Social Security: Claim Now or Wait Until Later? – AARP

A balanced scale with a clock on one side and a ball of money on the other, is framed by the outline of a Social Security card.

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Many financial experts — including those within AARP — believe that if you can afford it, you should wait until age 70 to begin receiving Social Security benefits. The argument is simple: With each year you wait after reaching your full retirement age, your monthly check will be 8 percent larger, an annual rate of return that’s hard to beat. Given that people are living longer, the argument goes, chances are good that the delay will optimize your benefits across your lifetime.​

But other experts — also including those within AARP — note that there are cases in which signing up earlier is wiser; it’s not always a clear-cut issue. To explore the question more fully, AARP asked two outside financial advisers to argue the case.

The expert​: Kurt Czarnowski, is a retirement planning consultant and a former Social Security Administration regional communications director.

If you need Social Security checks to pay rent, buy food or cover health care costs, then the decision is obvious: Start taking benefits when necessary. ​

But for those with some financial wiggle room? There are no guarantees in life, and the sooner you start drawing a monthly benefit, the sooner you can start using it however you want, Czarnowski says. And you may enjoy the money more when you are younger.​

Trying to predict your life span isn’t always a good bet, either. “Your family can have remarkable longevity on both sides, and you can still have an accident tomorrow,” Czarnowski says. It makes even more sense to take your benefit at full retirement age or earlier if you have health problems that might shorten your longevity.​

As to the math: The plus of starting benefits at age 66 or 67 is that your money accrues over a longer period. It won’t be until you’re 82 years and 6 months old that you will get fewer dollars overall from Social Security than if you waited until age 70.​

And if you are married, you can coordinate your benefits with your spouse in a way that gives you some of the advantages of waiting. If you are the lower-earning spouse, for example, you can take your benefits at full retirement age, get monthly checks and later claim your later-filing spouse’s higher benefits if you are the survivor. And if you have children under the age of 18, they can each collect half your benefits every year once you file. (The family as a whole, however, can’t collect more than 180 percent of the parent’s full retirement age benefit.)​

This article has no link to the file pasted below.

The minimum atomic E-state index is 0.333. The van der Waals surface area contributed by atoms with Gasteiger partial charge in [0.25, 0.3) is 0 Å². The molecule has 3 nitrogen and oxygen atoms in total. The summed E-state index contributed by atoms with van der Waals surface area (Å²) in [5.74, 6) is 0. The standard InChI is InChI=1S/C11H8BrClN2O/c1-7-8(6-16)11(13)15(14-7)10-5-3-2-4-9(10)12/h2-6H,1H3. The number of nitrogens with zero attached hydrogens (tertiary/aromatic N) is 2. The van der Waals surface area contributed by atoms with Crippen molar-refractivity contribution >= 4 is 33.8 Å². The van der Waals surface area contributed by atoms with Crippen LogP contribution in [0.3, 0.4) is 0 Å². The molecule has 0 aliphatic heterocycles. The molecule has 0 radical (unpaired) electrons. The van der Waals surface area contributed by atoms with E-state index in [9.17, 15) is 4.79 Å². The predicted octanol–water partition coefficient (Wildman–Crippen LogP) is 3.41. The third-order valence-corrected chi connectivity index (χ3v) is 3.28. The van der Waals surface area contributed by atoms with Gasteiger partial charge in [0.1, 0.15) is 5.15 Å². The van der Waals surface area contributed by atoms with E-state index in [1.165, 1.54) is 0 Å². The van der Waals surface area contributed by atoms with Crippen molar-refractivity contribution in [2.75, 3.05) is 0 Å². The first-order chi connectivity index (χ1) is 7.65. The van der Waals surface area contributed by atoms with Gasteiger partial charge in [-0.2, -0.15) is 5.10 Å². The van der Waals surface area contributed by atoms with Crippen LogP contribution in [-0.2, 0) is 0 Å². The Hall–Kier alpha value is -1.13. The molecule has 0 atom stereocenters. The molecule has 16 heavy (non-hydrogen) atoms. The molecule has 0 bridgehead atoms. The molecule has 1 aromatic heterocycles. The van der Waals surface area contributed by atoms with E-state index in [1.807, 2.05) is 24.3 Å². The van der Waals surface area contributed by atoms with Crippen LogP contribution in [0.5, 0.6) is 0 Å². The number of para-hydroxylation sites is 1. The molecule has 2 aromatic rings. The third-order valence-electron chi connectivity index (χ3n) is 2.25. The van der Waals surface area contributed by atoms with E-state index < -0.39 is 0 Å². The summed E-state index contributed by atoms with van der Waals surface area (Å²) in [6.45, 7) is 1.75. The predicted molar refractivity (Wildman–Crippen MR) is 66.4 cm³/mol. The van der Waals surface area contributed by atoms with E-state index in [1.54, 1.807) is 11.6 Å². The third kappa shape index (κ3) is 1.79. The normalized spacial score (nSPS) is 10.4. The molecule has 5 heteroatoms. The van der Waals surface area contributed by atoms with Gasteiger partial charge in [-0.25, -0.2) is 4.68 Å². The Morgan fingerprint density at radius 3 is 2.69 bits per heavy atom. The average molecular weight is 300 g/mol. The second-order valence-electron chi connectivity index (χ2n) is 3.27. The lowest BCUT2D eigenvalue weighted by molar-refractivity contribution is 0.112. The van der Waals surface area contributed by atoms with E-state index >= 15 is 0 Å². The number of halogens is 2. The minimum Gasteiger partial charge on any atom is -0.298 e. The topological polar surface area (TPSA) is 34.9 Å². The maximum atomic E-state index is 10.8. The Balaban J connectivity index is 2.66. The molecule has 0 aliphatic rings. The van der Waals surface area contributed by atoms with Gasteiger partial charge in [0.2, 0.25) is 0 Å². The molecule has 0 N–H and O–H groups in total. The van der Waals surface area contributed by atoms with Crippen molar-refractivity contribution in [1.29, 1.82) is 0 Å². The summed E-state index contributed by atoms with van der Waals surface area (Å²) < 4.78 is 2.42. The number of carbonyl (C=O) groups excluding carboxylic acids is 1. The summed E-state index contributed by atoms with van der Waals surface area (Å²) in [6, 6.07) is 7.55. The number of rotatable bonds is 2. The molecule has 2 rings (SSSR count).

Finally, if you do decide to take your benefit at full retirement age, that decision is not irrevocable. “Change your mind within 12 months of starting your benefits and you can get a do-over by repaying the benefits already collected,” Czarnowski says. Even after that 12-month deadline, you can simply suspend benefits and begin increasing your benefits at a rate of two-thirds of 1 percent a month, which comes out to 8 percent a year. ​

The expert: ​Elaine Floyd, is director of retirement and life planning with Horsesmouth, a New York company that trains financial advisers on Social Security strategies and other issues.

​That 8 percent annual increase in your benefit isn’t trivial; three or four years of 8 percent annual credits could mean many hundreds more in benefit dollars per month. That can make your later years more free of worry. “It’s longevity insurance in case you live a long time,” Floyd says. ​

The other expert notes the benefits of married couples being strategic about when to claim, but it’s particularly smart for the higher-earning spouse to wait to claim until 70. Take a man who gets $2,600 a month or $31,200 a year in Social Security income at full retirement age of 66 while his lower-earning spouse gets $1,800 a month or $21,600 a year claiming at the same age. When he dies, his wife can claim annual survivor income of $31,200. But if he had waited to claim until age 70, those annual survivor benefits would be $41,184 — about $10,000 a year higher. ​

As for the chance you’ll die young and miss out on your benefit, “In financial planning it’s generally better to bet on living longer rather than betting on dying sooner,” Floyd says.​​

The data bears that out. At age 70, about a quarter of men are expected to live to see age 90. For women, more than 35 percent are projected to hit 90. “Although people may initially want their money as soon as possible, they often change their minds once they do the math,” Floyd says. ​

Finally, if you decide to wait but have an emergency or just a change of heart, you can always change plans and file to begin collection. Whatever time you waited after full retirement age has an impact — even if you claim before age 70. “Your benefits increase by two-thirds of 1 percent for every month that you delay taking your Social Security,” Floyd says. ​

Lynn Asinof is a personal finance journalist who spent 20 years at The Wall Street Journal and has written for Money, Fortune and The Boston Globe.